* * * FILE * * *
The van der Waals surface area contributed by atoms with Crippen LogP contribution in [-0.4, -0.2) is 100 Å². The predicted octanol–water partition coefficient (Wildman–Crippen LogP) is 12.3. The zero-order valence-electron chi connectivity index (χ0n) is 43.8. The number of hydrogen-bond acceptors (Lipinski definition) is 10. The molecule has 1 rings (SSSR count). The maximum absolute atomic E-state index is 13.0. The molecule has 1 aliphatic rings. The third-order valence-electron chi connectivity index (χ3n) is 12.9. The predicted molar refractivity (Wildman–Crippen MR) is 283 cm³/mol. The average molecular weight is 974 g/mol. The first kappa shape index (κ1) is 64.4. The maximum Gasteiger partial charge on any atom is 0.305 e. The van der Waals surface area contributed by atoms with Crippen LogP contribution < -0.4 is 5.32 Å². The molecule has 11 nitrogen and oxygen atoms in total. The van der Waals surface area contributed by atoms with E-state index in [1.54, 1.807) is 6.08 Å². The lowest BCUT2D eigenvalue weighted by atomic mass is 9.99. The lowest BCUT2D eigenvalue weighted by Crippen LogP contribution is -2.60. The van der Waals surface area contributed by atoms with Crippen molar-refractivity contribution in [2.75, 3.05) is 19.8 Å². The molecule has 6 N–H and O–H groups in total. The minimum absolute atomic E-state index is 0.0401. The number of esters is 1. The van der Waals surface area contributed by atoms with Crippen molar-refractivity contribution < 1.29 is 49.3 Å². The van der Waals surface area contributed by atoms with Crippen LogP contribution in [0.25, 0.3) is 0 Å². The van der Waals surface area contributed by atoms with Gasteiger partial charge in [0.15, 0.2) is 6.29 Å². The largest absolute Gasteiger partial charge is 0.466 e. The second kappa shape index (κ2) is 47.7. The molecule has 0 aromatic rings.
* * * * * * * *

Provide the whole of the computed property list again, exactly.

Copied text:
The van der Waals surface area contributed by atoms with Crippen LogP contribution in [-0.4, -0.2) is 100 Å². The predicted octanol–water partition coefficient (Wildman–Crippen LogP) is 12.3. The zero-order valence-electron chi connectivity index (χ0n) is 43.8. The number of hydrogen-bond acceptors (Lipinski definition) is 10. The molecule has 1 rings (SSSR count). The maximum absolute atomic E-state index is 13.0. The molecule has 1 aliphatic rings. The third-order valence-electron chi connectivity index (χ3n) is 12.9. The predicted molar refractivity (Wildman–Crippen MR) is 283 cm³/mol. The average molecular weight is 974 g/mol. The first kappa shape index (κ1) is 64.4. The maximum Gasteiger partial charge on any atom is 0.305 e. The van der Waals surface area contributed by atoms with Crippen LogP contribution < -0.4 is 5.32 Å². The molecule has 11 nitrogen and oxygen atoms in total. The van der Waals surface area contributed by atoms with E-state index in [1.54, 1.807) is 6.08 Å². The lowest BCUT2D eigenvalue weighted by atomic mass is 9.99. The lowest BCUT2D eigenvalue weighted by Crippen LogP contribution is -2.60. The van der Waals surface area contributed by atoms with Crippen molar-refractivity contribution in [2.75, 3.05) is 19.8 Å². The molecule has 6 N–H and O–H groups in total. The minimum absolute atomic E-state index is 0.0401. The number of esters is 1. The van der Waals surface area contributed by atoms with Crippen molar-refractivity contribution < 1.29 is 49.3 Å². The van der Waals surface area contributed by atoms with Crippen LogP contribution in [0.25, 0.3) is 0 Å². The van der Waals surface area contributed by atoms with Gasteiger partial charge in [0.15, 0.2) is 6.29 Å². The largest absolute Gasteiger partial charge is 0.466 e. The second kappa shape index (κ2) is 47.7. The molecule has 0 aromatic rings.